In 1951, a replica of a pioneer cabin was built in the park to honour the Ukrainian Canadians who pioneered the area. This replica, known as the Ukrainian Pioneer Home, was the first museum or historic site ever dedicated to Ukrainian immigration in Canada. It was later declared a Classified Federal Heritage Building by the federal government in 1993.[5]

In terms of local governance, those lands within Elk Island National Park were incorporated as Improvement District (ID) No. 97 on April 1, 1958.[6] ID No. 97 was renumbered to ID No. 13 on January 1, 1969.[6]


Pelicans on Astotin Lake

Elk Island is home to the densest population of ungulates (hoofed mammals) in Canada. A variety of mammal species including coyote, bison, moose, mule deer, lynx, beaver, elk, white-tailed deer, and porcupine are year-round residents. Black bears and timber wolves certainly roam within this park, but they are not commonly seen by wildlife viewers.[7][8] Over two hundred and fifty bird species can be found in the park at various times of year. Most notable among these are the red-necked grebes, American white pelicans, double-crested cormorants, great blue herons, red-tailed hawks, American bitterns and the trumpeter swans.

Wildlife management[edit]

Elk Island National Park maintains a thriving elk population, estimated at 605 in 2007, as well as around 300 moose and over 500 deer. Parks Canada transferred eighteen moose from Elk Island to Nova Scotia's Cape Breton Highlands National Park between 1947 and 1948. Reintroduction of traditional species has been an important focus as well. Besides the success of the wood and plains bison introduction, beavers were reintroduced in 1942, and in 2007 numbered near 1000. 1987 saw the beginning of a Trumpeter Swan reintroduction program me which is now seeing mating pairs returning to Elk Island, raising hope for a sustainable population.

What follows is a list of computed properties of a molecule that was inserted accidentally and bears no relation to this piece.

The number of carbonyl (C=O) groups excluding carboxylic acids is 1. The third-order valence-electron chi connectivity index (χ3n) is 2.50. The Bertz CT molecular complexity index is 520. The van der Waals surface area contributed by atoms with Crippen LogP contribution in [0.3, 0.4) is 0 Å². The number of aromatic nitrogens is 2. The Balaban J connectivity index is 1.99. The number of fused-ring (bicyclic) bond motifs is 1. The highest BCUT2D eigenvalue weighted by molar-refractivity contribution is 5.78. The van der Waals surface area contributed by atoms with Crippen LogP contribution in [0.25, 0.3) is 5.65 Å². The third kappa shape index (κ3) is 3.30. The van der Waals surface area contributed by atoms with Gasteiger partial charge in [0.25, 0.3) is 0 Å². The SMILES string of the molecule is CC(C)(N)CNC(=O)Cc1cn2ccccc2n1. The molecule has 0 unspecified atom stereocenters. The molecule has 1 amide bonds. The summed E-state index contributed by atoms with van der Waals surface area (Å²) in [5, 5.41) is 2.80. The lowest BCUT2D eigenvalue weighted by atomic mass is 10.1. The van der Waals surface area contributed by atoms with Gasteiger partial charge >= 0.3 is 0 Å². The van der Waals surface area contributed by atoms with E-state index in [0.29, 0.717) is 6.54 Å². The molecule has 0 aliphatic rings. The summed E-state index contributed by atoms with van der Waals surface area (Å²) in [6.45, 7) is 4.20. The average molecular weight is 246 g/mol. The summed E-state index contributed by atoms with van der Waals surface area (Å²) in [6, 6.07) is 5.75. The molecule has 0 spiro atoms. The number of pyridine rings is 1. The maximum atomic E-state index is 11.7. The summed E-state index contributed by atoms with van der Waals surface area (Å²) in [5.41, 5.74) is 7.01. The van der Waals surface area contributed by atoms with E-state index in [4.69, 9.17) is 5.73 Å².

Elk Island National Park also remains a seed herd for repopulation efforts in other areas. Elk Island elk have been relocated to various parts North America, including Ontario and the foothills of the Rocky Mountains. Plains bison have been reintroduced to conservation areas scattered throughout their historic domain, for example American Prairie in eastern Montana, Grasslands National Park and the Old Man on His Back Prairie and Heritage Conservation Area in Saskatchewan, and in 2006, 30 wood bison were relocated to the Republic of Sakha (Yakutia) to begin repopulation efforts of the area historically inhabited by the now extinct steppe bison.[9]

Bison conservation[edit]

Elk Island National Park has a prominent history in large ungulate conservation. As early as 1907,[10][11] the Canadian government bought one of the last and largest remaining pure-bred plains bison, the Pablo-Allard herd, from Montana. Close to 400 bison were shipped to Elk Island as a temporary waystation until the fencing at Buffalo Park in Wainwright was completed. In 1909 the fence was finished and 325 bison were relocated to Buffalo National Park. However, 40-70 bison[10] evaded capture and became the ancestors of today's herd in Elk Island National Park. Since 2007, Parks Canada has actively managed a herd of about 400 pure-bred and disease free plains bison[12] and 300 wood bison[13] in Elk Island. When the bison number over this amount they are sold. The proceeds of the sales go to help finance the needs of national parks.[14]